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Loop Care

Recycling disposable nappies

Ontex is a global producer of disposable nappies for babies, incontinence products for adults and sanitary towels, tampons and panty liners for feminine hygiene.

Today, used disposable nappies and other hygiene products make up a large proportion of waste from households, day-care centres and healthcare facilities. This waste is currently incinerated. As sustainability is an important strategic pillar for Ontex, we initiated the Loopcare project together with our partner Agricon. In this project, we conducted a feasibility study into other recycling and valorisation possibilities.

Through the Loopcare project, we investigated the following questions:

Can we take into account the recycling possibilities of disposable nappies from the design stage?

Can we use partially recycled raw materials to manufacture new products?

Can we work with partners who apply innovative recycling techniques?

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Ontex

Partners Agricon Nederland

Sectors

MOST IMPORTANT
RESULTS

  1. Recycling companies do not see the current nappy design as the biggest obstacle to investing in its recycling. However, we have already found several ways to improve recyclability. These could lead to 1.5 kiloton less plastic waste and 3.8 kiloton less CO2 by 2020.
  2. Different recycling techniques have different advantages and disadvantages when it comes to raw material choices in the design. There are also experiments on composting nappies, with very different design requirements. A cleverly designed nappy must be both recyclable and compostable.
  3. We cannot use raw materials from mechanical recycling for the production of new products. Risks in terms of hygiene and product safety preclude this and safety remains a top priority for us. Chemical recycling offers prospects because plastics can then be produced with exactly the same original quality and purity.
  4. Using partially recycled raw materials for the production of plastic packaging is possible. By 2025 Ontex aims to offer plastic bags with at least 30% recycled content in every European country.

MOST IMPORTANT
LESSONS LEARNED

  1. It is important to counter existing prejudices about bio-based plastics. Using bio-based and degradable plastics in nappy design can significantly reduce environmental impact, especially since the majority will continue to be processed through incineration for a long time.
  2. However, it will remain difficult to break through bio-based plastics to larger volumes. On the one hand because of the higher cost price and the limited availability, on the other hand because of the controversy that exists about it among consumers, media, environmental organisations, governments ... for example regarding land and water use.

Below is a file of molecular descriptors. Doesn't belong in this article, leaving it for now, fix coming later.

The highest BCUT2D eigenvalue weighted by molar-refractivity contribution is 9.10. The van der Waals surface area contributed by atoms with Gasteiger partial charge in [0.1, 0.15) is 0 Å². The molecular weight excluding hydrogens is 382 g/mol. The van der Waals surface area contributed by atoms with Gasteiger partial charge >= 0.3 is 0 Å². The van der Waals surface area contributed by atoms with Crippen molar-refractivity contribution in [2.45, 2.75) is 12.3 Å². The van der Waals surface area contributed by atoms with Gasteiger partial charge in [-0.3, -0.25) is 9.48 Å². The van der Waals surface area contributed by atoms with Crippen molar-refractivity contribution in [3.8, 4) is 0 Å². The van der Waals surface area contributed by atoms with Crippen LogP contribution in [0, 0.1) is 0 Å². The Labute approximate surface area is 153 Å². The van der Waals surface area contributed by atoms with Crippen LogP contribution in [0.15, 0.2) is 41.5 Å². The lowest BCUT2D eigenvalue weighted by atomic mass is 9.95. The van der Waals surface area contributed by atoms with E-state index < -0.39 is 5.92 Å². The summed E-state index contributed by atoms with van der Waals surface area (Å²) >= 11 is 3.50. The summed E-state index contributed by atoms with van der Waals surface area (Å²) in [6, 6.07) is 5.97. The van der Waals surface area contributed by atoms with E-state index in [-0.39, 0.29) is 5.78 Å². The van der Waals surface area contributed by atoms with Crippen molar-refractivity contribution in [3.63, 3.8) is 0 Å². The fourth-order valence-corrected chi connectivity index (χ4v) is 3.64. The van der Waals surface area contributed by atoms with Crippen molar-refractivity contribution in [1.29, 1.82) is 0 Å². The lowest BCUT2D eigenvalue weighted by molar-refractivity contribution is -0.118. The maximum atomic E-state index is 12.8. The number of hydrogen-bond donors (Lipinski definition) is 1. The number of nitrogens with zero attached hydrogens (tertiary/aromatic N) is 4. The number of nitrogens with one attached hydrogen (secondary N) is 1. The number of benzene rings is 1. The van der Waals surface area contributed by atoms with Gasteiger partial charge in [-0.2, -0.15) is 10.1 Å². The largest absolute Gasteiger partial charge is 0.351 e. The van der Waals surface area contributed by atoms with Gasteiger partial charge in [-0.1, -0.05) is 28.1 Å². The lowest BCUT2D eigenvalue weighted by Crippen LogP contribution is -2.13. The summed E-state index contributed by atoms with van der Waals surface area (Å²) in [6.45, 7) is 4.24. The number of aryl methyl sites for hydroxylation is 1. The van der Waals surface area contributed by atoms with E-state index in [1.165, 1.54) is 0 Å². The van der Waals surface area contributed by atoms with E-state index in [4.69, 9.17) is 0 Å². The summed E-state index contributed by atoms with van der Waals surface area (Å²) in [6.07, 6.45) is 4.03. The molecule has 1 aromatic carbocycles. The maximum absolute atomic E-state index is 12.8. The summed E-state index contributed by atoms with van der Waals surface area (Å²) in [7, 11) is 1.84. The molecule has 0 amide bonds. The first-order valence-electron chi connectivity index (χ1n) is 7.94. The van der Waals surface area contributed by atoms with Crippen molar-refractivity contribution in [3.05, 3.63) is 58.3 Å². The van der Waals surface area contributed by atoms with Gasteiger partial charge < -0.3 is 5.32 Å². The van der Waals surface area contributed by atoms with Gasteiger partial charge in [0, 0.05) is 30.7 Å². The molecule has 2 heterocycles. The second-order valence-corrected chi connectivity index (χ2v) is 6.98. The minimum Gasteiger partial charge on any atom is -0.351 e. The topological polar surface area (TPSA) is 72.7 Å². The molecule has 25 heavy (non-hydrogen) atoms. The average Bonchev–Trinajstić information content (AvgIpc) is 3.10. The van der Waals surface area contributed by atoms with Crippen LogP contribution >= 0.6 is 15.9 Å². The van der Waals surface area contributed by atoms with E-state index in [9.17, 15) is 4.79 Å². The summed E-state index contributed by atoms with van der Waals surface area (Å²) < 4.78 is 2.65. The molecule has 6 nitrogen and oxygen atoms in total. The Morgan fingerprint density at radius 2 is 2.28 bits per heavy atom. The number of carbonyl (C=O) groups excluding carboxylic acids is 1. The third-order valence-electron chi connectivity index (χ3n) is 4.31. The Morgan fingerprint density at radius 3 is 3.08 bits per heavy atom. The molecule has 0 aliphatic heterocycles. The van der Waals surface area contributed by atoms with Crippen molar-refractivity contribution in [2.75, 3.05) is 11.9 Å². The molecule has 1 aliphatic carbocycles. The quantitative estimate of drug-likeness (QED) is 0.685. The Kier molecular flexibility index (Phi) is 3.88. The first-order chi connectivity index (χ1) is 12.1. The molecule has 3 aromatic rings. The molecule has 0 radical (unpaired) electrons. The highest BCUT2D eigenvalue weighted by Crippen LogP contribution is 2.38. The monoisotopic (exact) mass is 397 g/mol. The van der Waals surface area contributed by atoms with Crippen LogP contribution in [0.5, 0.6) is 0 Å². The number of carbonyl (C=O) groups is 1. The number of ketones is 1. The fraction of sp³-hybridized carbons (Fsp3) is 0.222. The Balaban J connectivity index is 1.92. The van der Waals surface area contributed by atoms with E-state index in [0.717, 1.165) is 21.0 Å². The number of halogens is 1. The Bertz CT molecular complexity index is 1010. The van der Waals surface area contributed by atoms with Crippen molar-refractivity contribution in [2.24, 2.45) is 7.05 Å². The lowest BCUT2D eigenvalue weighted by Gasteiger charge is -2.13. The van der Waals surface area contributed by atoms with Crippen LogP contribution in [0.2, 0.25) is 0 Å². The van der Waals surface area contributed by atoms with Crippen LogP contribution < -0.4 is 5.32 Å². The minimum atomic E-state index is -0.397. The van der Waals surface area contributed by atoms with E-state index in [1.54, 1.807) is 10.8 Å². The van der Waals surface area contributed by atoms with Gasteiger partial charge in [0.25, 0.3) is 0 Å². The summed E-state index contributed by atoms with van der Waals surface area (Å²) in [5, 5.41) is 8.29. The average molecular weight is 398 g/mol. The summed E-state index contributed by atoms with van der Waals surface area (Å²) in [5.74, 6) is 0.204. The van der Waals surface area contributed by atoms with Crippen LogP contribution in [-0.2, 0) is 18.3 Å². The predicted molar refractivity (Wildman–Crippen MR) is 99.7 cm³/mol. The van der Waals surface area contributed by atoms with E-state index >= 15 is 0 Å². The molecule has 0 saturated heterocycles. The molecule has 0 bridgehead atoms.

3. Choosing a clear direction in the design of our nappies is difficult. So now the idea of biodegradable nappies is revived. However, biodegradation in landfills has so far failed to demonstrate any environmental benefit. Designing nappies for composting is also completely different from optimising them for recycling. Different countries, approaches, techniques ... make it very complex.
  4. What is remarkable is the great willingness of our direct and indirect suppliers to search together for circular solutions in this project. This has led to several unforeseen collaborations.
1,5 Kilotonnes less plastic waste
3,8 kiloton less CO2
30% recycled material in packaging

WHAT DOES
THE FUTURE HOLD?

By 2020, our measures will already lead to a saving of 1.5 kilotonnes of plastic waste and 3.8 kilotonnes of CO2 and more actions will follow.

Both planned and spontaneous collaborations with different parties in the chain, the subsidy of Flanders Circular, and the internal dynamics within Ontex were an important added value in this project and a big step forward for Ontex.

The cooperation with various developers of innovative recycling techniques will be continued in the future. A fully transparent and mutual knowledge transfer is extremely useful: on the one hand about the limitations and possibilities of recycling technology and on the other hand about product design and production.

It is also important that governments and other organisations continue to support the efforts in our sector with stimulating measures and by correctly informing and raising awareness in the market. After all, market demand remains the main driver for innovation, also in the field of circular solutions. There are now solutions for recycling this type of waste, the biggest challenge now is to this infrastructure cost-efficiently. We absolutely want to avoid that recycling would lead to an increase of the (already high) waste costs.

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